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On the contrary, it argues that we have faith in the proprietor's ultimate purpose to move his charity back a peg, and to provide participation, based on merit and service. True to the fundamental rule so aptly expressed by Von Ihering:

"Only through a lasting connection with labor, can property maintain itself fresh and healthy”.

Most of us are persuaded that labor unions have been a power for the wage earner's betterment. But that does not mean that we approve a system of exemption which would constitute these unions a class, putting them fairly upon the road to become a caste. The objection to such exemption is not so much that it is unfair to the proprietor, as that it is unjust to the wage earner. There is no such thing as special political privilege without corresponding surrender of right and independence. And if this trend to special exemption shall prevail and grow, there must come a time when the question is bound to be asked, whether an American citizen can be permitted to enjoy such privileges, and, at the same time, can be trusted, competently and impartially, to exercise the suffrage.

It is the ultimate result of novel doctrines that must be weighed in the balance. No one will dispute the correctness of Von Ihering's contention:

"For the law is Saturn devouring his own children. The law can renew its youth only by breaking with its own past. A concrete legal right or principle of law, which, simply because it has come into existence, claims an unlimited and therefore eternal existence, is a child lifting its arm against its own mother; it despises the idea of the law when it appeals to that idea; for the idea of the law is an eternal Becoming; but That Which Has Become must yield to the new Becoming, since Alles was entsteht,

Ist werth dass es zu Grunde geht".

But he does not argue that we must accept only those suggestions which have no tradition or experience to justify them; or that we dare not act upon the experience of other countries. The growth of the law presupposes a building from one standard to another--peaceably, if possible; by struggle, if need be. But in either case experience is the foundation for the new structure. If we look with some misgiving upon the trend to over-legislation, it is not because we would stay, but because we would conserve the splendid spirit of altruism which has arisen in our country. And when I say "conserve" I do not mean to legislate to a standstill, but to provide for rational development. As many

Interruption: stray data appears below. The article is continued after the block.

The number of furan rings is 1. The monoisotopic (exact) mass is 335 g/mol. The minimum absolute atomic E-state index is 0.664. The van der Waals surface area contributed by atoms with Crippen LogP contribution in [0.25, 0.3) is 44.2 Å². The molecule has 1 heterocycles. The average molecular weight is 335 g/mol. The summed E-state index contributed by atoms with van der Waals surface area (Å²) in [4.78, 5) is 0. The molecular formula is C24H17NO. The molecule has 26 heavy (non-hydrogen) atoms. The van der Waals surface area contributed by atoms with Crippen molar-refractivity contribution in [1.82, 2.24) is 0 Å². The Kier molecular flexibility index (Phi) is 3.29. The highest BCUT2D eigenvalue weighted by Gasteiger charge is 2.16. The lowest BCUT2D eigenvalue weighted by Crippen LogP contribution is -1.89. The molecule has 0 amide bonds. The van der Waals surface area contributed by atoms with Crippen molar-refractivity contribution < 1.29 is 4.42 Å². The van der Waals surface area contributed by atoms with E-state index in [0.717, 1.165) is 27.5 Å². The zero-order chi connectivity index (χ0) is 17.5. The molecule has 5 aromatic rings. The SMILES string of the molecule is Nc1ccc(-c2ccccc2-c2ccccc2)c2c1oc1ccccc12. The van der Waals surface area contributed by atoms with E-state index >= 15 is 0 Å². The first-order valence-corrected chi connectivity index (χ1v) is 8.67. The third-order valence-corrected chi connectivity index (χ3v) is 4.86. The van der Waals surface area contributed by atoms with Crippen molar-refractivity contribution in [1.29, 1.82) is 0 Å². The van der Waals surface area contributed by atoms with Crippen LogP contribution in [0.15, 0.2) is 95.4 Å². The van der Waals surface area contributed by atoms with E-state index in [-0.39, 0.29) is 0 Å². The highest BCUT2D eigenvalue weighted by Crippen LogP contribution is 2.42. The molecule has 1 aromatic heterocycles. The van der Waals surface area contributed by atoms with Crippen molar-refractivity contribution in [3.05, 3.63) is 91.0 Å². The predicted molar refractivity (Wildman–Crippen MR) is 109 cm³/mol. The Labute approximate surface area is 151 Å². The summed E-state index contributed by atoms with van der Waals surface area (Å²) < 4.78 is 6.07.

of the late measures affecting the interests of the great West well illustrate, conservation should mean intelligent use, and is not served by letting trees rot, or by having enterprises halted and human energy held in check. The uplift has manifested itself in some peculiar forms; but it is the part of statesmen to help mold it and not merely to resist and to deny. It is to be remembered that when John Stewart Mill, who was one of the great critics of over-legislation, said that the usual results of a new law are those that no one has anticipated, he should have added that these results may at times be gratifying, as well as disappointing.

To conclude, it has seemed to me that we have strayed from the path of normal legislation. We are disposed to forget some of the rights of individuals upon the enjoyment of which, after all, that individual's contribution to the general public depends. I am persuaded that we teach and think too much of the mere practice of the law, and too little of its history and philosophy; and that some acquaintance with the meaning of law is more necessary to our younger generation than is a smattering of Latin and Greek. The public's appreciation of the law's purpose and its limitations, and the ability to give it clear and comprehensive expression, are essential to the maintenance of liberty. It involves what Morley says Rousseau left wholly untouched, or at least wholly un